George C. Anderson, BA’47, MA’49
George was born in Vancouver, BC. While studying at UBC, he spent his summers contributing to the BC Game Department’s research on the trout in Paul Lake near Kamloops. Realizing that he was more interested in the lake’s ecosystem than in the fish themselves, he enrolled at the University of Washington in 1949 for a PhD in zoology. After completing his doctorate in 1954, George was offered a position at the UW Department of Zoology to continue his research on lake ecology. The same year, George met Harriett, with whom he would share 47 years of marriage before her death in 2003. They had one son, who died young.
From the Department of Zoology, George moved to the Department of Oceanography, where he spent the rest of his career. He became associate chairman in 1977, and, after the formation of the College of Ocean and Fishery Sciences in 1980, was named director of the School of Oceanography.
In 1971, George was invited to administer the marine science program for the US Atomic Energy Commission in Washington, DC. Missing the Pacific Northwest, however, his family returned to the West Coast after the year‑long commitment was complete.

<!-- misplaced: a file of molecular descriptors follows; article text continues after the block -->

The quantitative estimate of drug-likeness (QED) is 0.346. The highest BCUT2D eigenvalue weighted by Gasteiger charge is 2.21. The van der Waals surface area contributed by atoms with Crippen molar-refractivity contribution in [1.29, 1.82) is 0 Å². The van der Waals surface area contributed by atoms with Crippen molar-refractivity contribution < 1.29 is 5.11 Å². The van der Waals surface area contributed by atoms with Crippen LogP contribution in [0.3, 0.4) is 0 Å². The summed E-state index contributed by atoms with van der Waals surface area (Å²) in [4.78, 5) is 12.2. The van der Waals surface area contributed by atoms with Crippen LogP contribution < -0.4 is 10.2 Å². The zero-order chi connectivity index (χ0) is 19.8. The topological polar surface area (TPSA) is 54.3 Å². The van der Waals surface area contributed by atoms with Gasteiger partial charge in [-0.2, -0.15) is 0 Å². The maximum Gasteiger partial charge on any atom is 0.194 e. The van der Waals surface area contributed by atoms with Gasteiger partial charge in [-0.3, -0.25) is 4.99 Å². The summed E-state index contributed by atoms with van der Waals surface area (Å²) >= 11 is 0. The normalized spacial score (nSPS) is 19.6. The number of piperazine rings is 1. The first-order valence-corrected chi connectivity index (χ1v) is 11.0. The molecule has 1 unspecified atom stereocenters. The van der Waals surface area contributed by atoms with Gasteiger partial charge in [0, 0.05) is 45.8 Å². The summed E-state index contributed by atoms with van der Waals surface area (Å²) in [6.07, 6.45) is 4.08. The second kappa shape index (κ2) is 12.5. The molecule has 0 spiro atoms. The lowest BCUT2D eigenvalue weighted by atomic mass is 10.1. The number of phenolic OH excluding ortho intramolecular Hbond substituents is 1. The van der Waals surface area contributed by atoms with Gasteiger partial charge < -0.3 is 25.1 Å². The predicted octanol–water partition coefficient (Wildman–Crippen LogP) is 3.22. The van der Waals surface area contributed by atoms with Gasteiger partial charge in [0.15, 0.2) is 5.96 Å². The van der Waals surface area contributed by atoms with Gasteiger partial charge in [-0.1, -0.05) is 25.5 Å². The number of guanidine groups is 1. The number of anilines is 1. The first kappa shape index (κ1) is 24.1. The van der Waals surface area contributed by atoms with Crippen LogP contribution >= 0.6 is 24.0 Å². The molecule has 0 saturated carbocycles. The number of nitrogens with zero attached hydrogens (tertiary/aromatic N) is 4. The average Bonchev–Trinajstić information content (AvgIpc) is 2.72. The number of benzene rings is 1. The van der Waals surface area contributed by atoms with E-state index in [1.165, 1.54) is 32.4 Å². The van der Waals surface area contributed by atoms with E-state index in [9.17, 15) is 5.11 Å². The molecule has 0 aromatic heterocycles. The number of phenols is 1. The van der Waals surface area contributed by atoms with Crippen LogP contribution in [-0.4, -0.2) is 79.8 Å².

A year later, George was appointed as a part‑time member of the Atomic Safety and Licensing Board Panel, whose members hold the title of administrative judge. To better serve these responsibilities, he attended the National Judicial College and earned a Certificate in Judicial Writing. In the following 10 years, George sat on boards overseeing the construction and operation of nuclear plants in several states across the US. After much of the licensing of nuclear plants had been completed, he adjudicated other cases – such as plant modifications, nuclear medicine, and industrial radiography – before resigning from the panel in 2005.
George took on other assignments throughout the 1970s, including his service on multiple ocean sciences committees for the National Science Foundation, and his roles as chair of the Advisory Committee for the University National Oceanographic Laboratory System and chief scientist of Deep Ocean Mining Environmental Studies at the National Oceanic and Atmospheric Administration.
After selling his home in May 2005, George moved to Issaquah, Washington, where he met and, in 2006, married a lovely lady named Margaret. Sadly, she passed away the following year.